Printer Friendly

Summer spoilers: a guide to plants that make you itch.

You had a great time playing hide-and-seek in the woods. You devoured the marshmallows you roasted over the campfire. You crawled into your sleeping bag. Then you noticed this little itch. You scratched it. It got worse. And worse. Where did this itch come from?

It probably came from one of the summer spoilers. These three plants can turn a dreamy summer day into an itchy nightmare. Their names even sound terrible: poison ivy, poison oak, and poison sumac. They contain an oil called urushiol (yoo-ROO-she-all). Most of us are allergic to this oil. It makes us itch. It also causes blisters.

Summer spoilers grow in most parts of the United States. But here's the good news: once you know what they look like, you can usually avoid them. Let's get to know these summer spoilers.


What it Looks Like

Poison ivy leaves have three leaflets (small leaves) grouped together on a stem. The leaves are red in the spring, green in the summer, and red, orange, or gold in the fall.

Poison ivy has green flowers in the summer. It has small yellow, white, or green berries in the fall.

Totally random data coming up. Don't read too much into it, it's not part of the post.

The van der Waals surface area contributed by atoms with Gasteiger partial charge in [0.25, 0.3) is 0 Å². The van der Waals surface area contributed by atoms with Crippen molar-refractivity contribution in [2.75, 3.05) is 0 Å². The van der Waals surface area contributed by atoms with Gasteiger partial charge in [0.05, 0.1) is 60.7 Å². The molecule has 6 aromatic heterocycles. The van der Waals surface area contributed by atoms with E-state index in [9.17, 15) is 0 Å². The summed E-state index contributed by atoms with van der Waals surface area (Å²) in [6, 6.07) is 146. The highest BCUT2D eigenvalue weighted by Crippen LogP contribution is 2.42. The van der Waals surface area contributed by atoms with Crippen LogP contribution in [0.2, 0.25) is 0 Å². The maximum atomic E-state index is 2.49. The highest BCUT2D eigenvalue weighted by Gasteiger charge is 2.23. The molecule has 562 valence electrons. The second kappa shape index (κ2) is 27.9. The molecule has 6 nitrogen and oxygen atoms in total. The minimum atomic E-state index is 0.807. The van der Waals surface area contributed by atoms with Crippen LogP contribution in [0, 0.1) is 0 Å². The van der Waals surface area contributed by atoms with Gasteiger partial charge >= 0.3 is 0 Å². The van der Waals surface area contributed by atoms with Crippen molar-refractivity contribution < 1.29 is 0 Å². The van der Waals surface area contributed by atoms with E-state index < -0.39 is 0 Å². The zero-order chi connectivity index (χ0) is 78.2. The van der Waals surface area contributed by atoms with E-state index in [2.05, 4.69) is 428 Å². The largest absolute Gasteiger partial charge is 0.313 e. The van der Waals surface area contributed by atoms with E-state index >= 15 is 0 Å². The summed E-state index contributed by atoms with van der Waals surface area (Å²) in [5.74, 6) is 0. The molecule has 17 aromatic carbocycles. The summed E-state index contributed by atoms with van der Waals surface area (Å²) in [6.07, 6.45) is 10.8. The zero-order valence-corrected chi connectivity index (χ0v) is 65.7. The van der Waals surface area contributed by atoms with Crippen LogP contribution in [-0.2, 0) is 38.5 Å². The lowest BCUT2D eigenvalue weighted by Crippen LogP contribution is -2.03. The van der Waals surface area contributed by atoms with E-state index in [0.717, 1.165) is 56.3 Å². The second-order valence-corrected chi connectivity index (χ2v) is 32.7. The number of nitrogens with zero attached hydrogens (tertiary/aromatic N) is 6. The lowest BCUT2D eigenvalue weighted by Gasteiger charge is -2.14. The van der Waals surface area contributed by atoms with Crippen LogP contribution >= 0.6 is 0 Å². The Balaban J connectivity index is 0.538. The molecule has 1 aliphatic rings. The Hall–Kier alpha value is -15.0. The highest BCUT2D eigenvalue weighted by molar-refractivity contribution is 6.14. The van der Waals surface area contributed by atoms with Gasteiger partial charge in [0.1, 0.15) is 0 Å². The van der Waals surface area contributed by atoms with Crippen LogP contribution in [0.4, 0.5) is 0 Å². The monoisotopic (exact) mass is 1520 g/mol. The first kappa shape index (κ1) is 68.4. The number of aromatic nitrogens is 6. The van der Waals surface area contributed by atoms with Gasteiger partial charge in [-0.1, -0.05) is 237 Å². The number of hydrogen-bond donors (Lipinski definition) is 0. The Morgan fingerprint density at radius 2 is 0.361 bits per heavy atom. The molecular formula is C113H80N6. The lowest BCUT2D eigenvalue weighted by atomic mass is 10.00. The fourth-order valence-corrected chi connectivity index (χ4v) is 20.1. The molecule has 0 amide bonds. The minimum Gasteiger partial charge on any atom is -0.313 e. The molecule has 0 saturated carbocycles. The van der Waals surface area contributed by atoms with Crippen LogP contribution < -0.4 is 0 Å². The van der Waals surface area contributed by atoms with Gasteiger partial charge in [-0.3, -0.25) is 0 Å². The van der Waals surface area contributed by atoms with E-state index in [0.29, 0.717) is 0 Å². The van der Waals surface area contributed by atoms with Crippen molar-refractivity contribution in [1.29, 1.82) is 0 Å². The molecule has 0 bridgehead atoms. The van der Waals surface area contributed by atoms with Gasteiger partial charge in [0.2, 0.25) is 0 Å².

Where to Look

The poison ivy vine grows on the ground, on trees, and in bushes.


What It Looks Like

Like poison ivy, poison oak leaves have three leaflets on a stem. The leaflets are shaped like oak-tree leaves. They are larger and shinier than poison-ivy leaves.

Where to Look

Poison oak grows in trees, in bushes, and on the ground.


What It Looks Like

Poison sumac grows as a small tree or bush. Its leaves have seven to thirteen leaflets. The green leaflets turn red or orange in the fall. Never eat the white berries on poison sumac--they are poisonous.

Where to ook

Sumac grows in wet places.


Native Americans in eastern North America used a plant called jewelweed to treat poison ivy. They crushed a handful of the plant and applied the juice to the itch. Native Americans believed that a cure for any harmful plant could always be found near that plant.
COPYRIGHT 1994 Children's Better Health Institute
No portion of this article can be reproduced without the express written permission from the copyright holder.
Copyright 1994 Gale, Cengage Learning. All rights reserved.

Article Details
Printer friendly Cite/link Email Feedback
Title Annotation:poison ivy, poison oak and poison sumac
Publication:U.S. Kids
Date:Jun 1, 1994
Previous Article:River runner.
Next Article:Where does earwax come from and why is it there?

Related Articles
No more poison ivy!
Poison ivy season. (The Clinic).
Poisonous trio.

Terms of use | Copyright © 2017 Farlex, Inc. | Feedback | For webmasters